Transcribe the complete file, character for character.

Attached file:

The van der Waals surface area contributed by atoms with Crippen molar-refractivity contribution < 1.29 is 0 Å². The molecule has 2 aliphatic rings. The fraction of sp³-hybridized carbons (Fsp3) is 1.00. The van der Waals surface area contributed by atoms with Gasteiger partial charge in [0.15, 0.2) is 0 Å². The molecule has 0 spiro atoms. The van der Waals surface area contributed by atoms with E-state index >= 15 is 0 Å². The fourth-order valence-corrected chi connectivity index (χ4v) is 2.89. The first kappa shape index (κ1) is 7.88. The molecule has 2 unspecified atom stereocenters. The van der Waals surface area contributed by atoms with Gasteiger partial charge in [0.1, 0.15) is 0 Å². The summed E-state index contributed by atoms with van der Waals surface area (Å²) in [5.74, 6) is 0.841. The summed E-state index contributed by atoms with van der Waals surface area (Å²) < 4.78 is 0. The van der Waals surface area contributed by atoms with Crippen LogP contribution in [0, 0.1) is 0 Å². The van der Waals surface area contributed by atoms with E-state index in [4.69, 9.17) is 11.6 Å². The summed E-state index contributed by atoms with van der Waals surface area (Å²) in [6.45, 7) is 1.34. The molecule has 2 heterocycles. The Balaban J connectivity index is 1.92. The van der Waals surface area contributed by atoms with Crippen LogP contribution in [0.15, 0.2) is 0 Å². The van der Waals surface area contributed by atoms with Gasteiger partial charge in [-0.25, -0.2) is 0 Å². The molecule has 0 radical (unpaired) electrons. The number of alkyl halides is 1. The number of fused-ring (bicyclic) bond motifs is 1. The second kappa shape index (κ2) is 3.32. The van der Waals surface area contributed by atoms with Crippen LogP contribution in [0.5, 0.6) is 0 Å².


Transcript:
The van der Waals surface area contributed by atoms with Crippen molar-refractivity contribution < 1.29 is 0 Å². The molecule has 2 aliphatic rings. The fraction of sp³-hybridized carbons (Fsp3) is 1.00. The van der Waals surface area contributed by atoms with Gasteiger partial charge in [0.15, 0.2) is 0 Å². The molecule has 0 spiro atoms. The van der Waals surface area contributed by atoms with E-state index >= 15 is 0 Å². The fourth-order valence-corrected chi connectivity index (χ4v) is 2.89. The first kappa shape index (κ1) is 7.88. The molecule has 2 unspecified atom stereocenters. The van der Waals surface area contributed by atoms with Gasteiger partial charge in [0.1, 0.15) is 0 Å². The summed E-state index contributed by atoms with van der Waals surface area (Å²) in [5.74, 6) is 0.841. The summed E-state index contributed by atoms with van der Waals surface area (Å²) < 4.78 is 0. The van der Waals surface area contributed by atoms with Crippen LogP contribution in [0, 0.1) is 0 Å². The van der Waals surface area contributed by atoms with E-state index in [4.69, 9.17) is 11.6 Å². The summed E-state index contributed by atoms with van der Waals surface area (Å²) in [6.45, 7) is 1.34. The molecule has 2 heterocycles. The Balaban J connectivity index is 1.92. The van der Waals surface area contributed by atoms with Crippen LogP contribution in [0.15, 0.2) is 0 Å². The van der Waals surface area contributed by atoms with Gasteiger partial charge in [-0.25, -0.2) is 0 Å². The molecule has 0 radical (unpaired) electrons. The number of alkyl halides is 1. The number of fused-ring (bicyclic) bond motifs is 1. The second kappa shape index (κ2) is 3.32. The van der Waals surface area contributed by atoms with Crippen LogP contribution in [0.5, 0.6) is 0 Å².